The Normans obtained a footing in this part of Ireland in the 12th and 13th centuries, but were in their turn expelled by the O'Briens, who ruled over Thomond, or North Munster, of which Clare formed a portion, until 1543. In the reign of Elizabeth Clare became shire ground, and was included in the province of Connaught, but in 1601 it was restored to Munster on the petition of the Earl of Thomond. From that time until the present its history presents no features of great interest. The extraordinary decrease in the population since 1841 may be attributed to the potato famine of 1846, and to the stream of emigration which at that time began to flow from all parts of Ireland. The county is not poor in antiquities. There are cromlechs at Kilnabry, Ballysheen, and Ballygannor; round towers at Drumcliff, Kilnabry, Inniscailtre, and Inniscattery. On the two last-named islands are also ruins of abbeys; and at Quin is the abbey of Quin, built of black marble, and founded in the 13th century. The county is very hilly. The most remarkable elevations are the limestone mountains of the barony of Burren in the N. The white rocks, bare and rugged, are scattered far and wide over the district, and give it a most desolate appearance. The supply of water is very deficient, and vegetation consequently languishes. In the N.E. are the mountains of Inchiquin and Slieve-Beughta. They consist of clay-slate, cropping up from the Old Red sandstone, which in its turn seems to have broken through a stratum of limestone. In the E. is the Slieve Bernagh range, of which the highest point, Craig, rises 1,758 feet above the sea-level. In these hills there are slate quarries, which yield the "Broadford slates," having a high reputation. In the W. is Mount Callane, in which is a thin seam of coal, extending some distance northwards. The soil of Clare is generally poor and sterile, but there are patches of remarkable fertility. They seem to owe their richness, like the soil of Egypt, to periodical inundations. They lie along the banks of the principal rivers, and are called "corcasses," or "corcaghs." There are other tracts, called "turloughs," which, though not situated on the banks of any river, enjoy a similar fertility and from a similar cause. They form temporary lakes during a considerable portion of the year; and when the water dries off them a rich herbage springs up which is of almost unequalled value to the grazier. As before remarked, Clare is, especially in the N., deficient in streams. The Shannon, which forms the southern boundary of the county, expands soon after passing Limerick into a noble estuary, at which point it receives the Fergus, the second river in Clare, The Fergus has its sources in a number of small loughs, of which the chief are Lough Inchiquin and Lough Dromore; the Claren, a smaller stream, falls into it at Ennis. The Fergus runs southwards from the centre of the county, and is navigable for some distance upwards from its junction with the Shannon. The Dunbeg waters the south-western portion of the county, and flows from E. to W. into Dunbeg Bay. The Ennistymond also flows from E. to W. into the Atlantic, and waters the N.W. In addition to the "turleughs," or "loghans," there are more than a hundred small loughs, of which the principal are Inchiquin, Dromore, Tedane, Inchicronane, and Ballyally. The coast of Clare possesses great attractions for the lovers of the picturesque. The rocks rise in many places vertically from the sea, and to a considerable height. The Atlantic beats upon them with fury, for its force is broken only by a few isolated fragments which it has itself torn from the mainland. Clare has, owing to its proximity to the Atlantic, a humid climate, which in a great measure compensates for the deficiency of streams. The temperature is mild, and myrtles grow luxuriantly in the open air; but in the extreme W., where it is not sheltered by hills, the county suffers from the violent gales of the Atlantic. Clare is, from the nature of its soil, rather a grazing than a corn-growing county. The land is generally too light to yield abundant crops; and though some barley, oats, and wheat are grown, the land they occupy is not equal in extent to that which produces grass and potatoes. The latter are grown in great quantities. Clare is also one of the cider-growing counties. The estates are generally large, and the farms small. The fences and the cottages are of stone, which is found in abundance close at hand. There is no great branch of manufacturing industry in Clare. Friezes, woollens, and coarse linen are made in small quantities for home use. Fishing is carried on to a small extent along the coast and in the rivers. The boats used are called " corraghs," and made of skin stretched on a frame. From their extreme lightness and pliancy they can live on the Atlantic better than boats of a stronger build. The quarries of Killaloe and Broadford are regularly worked for slate. Lead is found in small quantities at Glendree and Tulla; manganese at Kilrush, Ennistymon, and other places. There are mineral springs at Cloneen, Kilkishen, and Lisdounvarna. Clare is divided into eleven baronies, viz., Burren in the N., Upper Tulla and Lower Tulla in the E., Upper Bunratty and Lower Bunratty in the S.E., Clonderalaw in the S., Mogarta in the S.W., Corcomroe and Ibrickane in the W., Inehiquin in the N. centre, and Islands in the S. centre. Two members are returned by the county, which is governed by a lieutenant, a custos rotulorum, a high sheriff, 17 deputy-lieutenants, and about 100 magistrates. It has 76 parishes, and lies within the province of Dublin, but is divided among the three dioceses of Limerick, Kilfenora, and Killaloe. There are five market towns in Clare-Ennis, the county and assize town, in the barony of Islands; Kilrush, a quarter-sessions town, in the barony of Mogarta; Ennistymon, a quarter sessions town, in the barony of Corcomroe; Carofin, a quarter-sessions town, in the barony of Inchiquin; and Killaloe, the scat of a bishopric, in the barony of Tulla. Quarter-sessions are held also at Tulla, Milltown-Malbay, and Sixmile-Bridge. Clare is divided into four Poor-law Unions-those of Kilrush, Ennistymon, Carofin, and Scariff. It lies within the military district of Cork; and there are infantry stations at Ennis, Clare Castle, Killaloe, and Kilrush; artillery stations at the forts of Inniscattery, Donnaha, Kilcredane, Blackwater, and Kilkerrin. There are several seats in the county, among which may be mentioned those of the families of O'Brien, Fitzgerald, Massey, Macnamara, Bourton, McMahon, Malong, and Vandeleur. -There are several roads which meet at Ennis, the county town, viz., one to Limerick, 24 miles distant, which passes through Newmarket and Bunratty; one to Galway, 30 miles distant, which passes through Gort; one to Scariff, 21 miles distant, which passes through Quin and Tulla; a road to the coast at Milltown-Malbay, 23 miles distant, which passes through Drumcliff and Ennistymon; and one to Loop-Head, 53 miles distant, through Kilmaley, Kilruh, and Kiltree."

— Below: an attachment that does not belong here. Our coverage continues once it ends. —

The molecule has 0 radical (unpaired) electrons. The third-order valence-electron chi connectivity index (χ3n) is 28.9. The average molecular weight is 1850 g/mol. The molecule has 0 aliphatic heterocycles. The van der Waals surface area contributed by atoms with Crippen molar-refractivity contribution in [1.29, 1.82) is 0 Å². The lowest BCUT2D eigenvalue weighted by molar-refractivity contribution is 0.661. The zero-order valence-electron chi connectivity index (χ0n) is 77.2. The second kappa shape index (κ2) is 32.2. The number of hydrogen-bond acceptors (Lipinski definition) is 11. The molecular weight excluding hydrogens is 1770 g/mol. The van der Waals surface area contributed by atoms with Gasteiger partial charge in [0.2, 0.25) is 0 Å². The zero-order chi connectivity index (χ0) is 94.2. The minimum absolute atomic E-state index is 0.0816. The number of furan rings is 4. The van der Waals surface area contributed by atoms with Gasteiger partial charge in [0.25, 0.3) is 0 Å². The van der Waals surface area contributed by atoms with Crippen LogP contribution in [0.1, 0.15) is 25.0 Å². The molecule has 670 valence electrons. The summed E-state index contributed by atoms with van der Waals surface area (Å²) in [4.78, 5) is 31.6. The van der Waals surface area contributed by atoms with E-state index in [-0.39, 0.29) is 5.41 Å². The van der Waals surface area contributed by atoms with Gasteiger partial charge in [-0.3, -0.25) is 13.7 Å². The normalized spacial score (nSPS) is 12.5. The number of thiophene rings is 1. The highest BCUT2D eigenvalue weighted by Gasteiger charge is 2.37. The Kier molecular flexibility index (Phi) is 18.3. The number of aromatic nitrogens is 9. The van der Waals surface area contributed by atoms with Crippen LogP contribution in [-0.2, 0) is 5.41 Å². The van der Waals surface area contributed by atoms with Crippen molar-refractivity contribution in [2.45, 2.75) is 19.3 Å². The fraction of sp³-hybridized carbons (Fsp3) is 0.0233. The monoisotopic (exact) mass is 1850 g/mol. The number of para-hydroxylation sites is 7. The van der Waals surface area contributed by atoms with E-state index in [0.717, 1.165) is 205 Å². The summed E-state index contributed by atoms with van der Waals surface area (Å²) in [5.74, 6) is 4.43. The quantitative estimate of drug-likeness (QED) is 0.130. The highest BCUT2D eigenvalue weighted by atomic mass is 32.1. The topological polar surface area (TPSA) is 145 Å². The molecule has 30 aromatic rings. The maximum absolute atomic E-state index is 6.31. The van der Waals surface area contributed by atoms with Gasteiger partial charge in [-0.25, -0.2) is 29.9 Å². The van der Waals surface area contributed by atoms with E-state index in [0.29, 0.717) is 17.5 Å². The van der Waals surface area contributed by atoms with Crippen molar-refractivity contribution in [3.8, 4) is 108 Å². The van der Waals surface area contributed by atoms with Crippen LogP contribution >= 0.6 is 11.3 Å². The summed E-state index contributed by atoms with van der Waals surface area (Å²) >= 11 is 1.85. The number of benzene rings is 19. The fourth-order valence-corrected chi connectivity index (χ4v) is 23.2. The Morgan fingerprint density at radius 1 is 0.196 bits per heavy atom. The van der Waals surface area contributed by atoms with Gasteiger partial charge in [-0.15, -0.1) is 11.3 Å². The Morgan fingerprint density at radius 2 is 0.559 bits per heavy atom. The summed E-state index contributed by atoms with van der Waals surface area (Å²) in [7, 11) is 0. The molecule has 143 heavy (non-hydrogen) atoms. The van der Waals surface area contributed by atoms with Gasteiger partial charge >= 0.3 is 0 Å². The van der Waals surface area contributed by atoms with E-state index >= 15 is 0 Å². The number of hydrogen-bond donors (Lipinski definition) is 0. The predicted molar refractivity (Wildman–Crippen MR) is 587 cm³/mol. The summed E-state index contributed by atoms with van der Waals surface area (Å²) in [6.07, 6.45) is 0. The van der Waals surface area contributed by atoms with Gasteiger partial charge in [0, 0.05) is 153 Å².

[Description(s) from The National Gazetteer of Great Britain and Ireland (1868)]
Transcribed by Colin Hinson ©2018